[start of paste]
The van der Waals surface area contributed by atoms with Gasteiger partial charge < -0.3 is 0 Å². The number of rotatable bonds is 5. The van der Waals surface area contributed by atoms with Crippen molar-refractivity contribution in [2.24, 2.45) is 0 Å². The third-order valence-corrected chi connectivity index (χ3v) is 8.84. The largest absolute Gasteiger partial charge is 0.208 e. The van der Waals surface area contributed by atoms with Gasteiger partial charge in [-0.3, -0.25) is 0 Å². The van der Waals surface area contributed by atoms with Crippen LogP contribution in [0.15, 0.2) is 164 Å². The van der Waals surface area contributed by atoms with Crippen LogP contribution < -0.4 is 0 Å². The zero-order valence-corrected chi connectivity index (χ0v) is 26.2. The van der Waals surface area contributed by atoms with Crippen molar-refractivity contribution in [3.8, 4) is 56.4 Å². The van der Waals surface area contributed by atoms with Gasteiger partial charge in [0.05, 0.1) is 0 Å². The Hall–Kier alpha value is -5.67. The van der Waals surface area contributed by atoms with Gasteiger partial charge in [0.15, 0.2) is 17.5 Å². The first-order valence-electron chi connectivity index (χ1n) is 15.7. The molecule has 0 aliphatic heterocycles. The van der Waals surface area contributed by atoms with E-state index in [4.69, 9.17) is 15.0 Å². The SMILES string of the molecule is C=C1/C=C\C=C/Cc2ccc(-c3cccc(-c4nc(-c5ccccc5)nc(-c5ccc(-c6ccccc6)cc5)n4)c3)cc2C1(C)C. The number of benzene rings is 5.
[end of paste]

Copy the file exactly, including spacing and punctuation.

The van der Waals surface area contributed by atoms with Gasteiger partial charge < -0.3 is 0 Å². The number of rotatable bonds is 5. The van der Waals surface area contributed by atoms with Crippen molar-refractivity contribution in [2.24, 2.45) is 0 Å². The third-order valence-corrected chi connectivity index (χ3v) is 8.84. The largest absolute Gasteiger partial charge is 0.208 e. The van der Waals surface area contributed by atoms with Gasteiger partial charge in [-0.3, -0.25) is 0 Å². The van der Waals surface area contributed by atoms with Crippen LogP contribution in [0.15, 0.2) is 164 Å². The van der Waals surface area contributed by atoms with Crippen LogP contribution < -0.4 is 0 Å². The zero-order valence-corrected chi connectivity index (χ0v) is 26.2. The van der Waals surface area contributed by atoms with Crippen molar-refractivity contribution in [3.8, 4) is 56.4 Å². The van der Waals surface area contributed by atoms with Gasteiger partial charge in [0.05, 0.1) is 0 Å². The Hall–Kier alpha value is -5.67. The van der Waals surface area contributed by atoms with Gasteiger partial charge in [0.15, 0.2) is 17.5 Å². The first-order valence-electron chi connectivity index (χ1n) is 15.7. The molecule has 0 aliphatic heterocycles. The van der Waals surface area contributed by atoms with E-state index in [4.69, 9.17) is 15.0 Å². The SMILES string of the molecule is C=C1/C=C\C=C/Cc2ccc(-c3cccc(-c4nc(-c5ccccc5)nc(-c5ccc(-c6ccccc6)cc5)n4)c3)cc2C1(C)C. The number of benzene rings is 5.